According to folk wisdom, eating certain foods can be a way to stimulate sensuality—cultures as diverse as ancient China, India, Greece and Rome had lists of edibles designed not to curb your appetite, but to fuel it. While chocolate is perhaps the most fabled sexual tonic, there are hundreds of ingredients, like saffron or liquorice, that have at some point in history been the remedy for bedroom woes. Read more about the history of aphrodisiacs »
Highland Oysters Mignonette
Oysters’ aphrodisiac fame comes from their suggestive shape and briny flavor. Rumor has it that Casanova, the great 18th century Venetian lover, used to dine on 50 oysters a day.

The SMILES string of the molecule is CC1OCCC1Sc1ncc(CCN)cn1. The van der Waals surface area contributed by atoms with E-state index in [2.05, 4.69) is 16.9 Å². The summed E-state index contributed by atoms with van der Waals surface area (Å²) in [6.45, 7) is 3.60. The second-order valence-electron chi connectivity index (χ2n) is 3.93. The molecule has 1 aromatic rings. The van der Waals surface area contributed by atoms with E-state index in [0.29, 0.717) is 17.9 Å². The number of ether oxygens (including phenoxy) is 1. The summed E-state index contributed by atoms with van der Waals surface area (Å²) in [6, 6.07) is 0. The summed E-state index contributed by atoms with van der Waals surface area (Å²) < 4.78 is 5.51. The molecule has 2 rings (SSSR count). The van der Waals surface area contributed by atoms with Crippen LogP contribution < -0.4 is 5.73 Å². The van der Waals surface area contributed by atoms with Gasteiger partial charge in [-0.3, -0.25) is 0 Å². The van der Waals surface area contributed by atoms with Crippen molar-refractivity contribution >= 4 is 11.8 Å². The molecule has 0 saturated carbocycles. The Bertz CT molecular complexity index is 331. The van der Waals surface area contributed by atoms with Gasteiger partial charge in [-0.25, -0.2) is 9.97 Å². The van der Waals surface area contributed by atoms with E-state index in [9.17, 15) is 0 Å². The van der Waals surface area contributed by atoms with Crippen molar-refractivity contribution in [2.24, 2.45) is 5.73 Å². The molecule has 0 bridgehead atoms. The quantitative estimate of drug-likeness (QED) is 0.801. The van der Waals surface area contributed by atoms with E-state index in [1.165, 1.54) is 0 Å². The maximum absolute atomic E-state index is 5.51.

The sixteenth-century Jesuit priest Jose de Acosta wrote a pamphlet warning Spanish explorers in Mexico and Peru not to eat the local chili peppers, describing in detail their effect in provoking lustful thoughts. The capsaicin in hot peppers can raise the heart rate, a feeling that mimics sexual arousal. See a recipe for Piri-Piri Prawns »
Famous for their musky, earthy aroma, today, truffles are considered an amorous ingredient as much for their luxuriousness as their sexual connotations. Accounts of the life of Madame de Pompadour, King Louis IV¿s lover, describe her adherence to a diet of vanilla, truffles, and celery; she believed that it would provide her with the sexual stamina needed to satisfy the king. See a recipe for Chicken in Truffle Cream Sauce »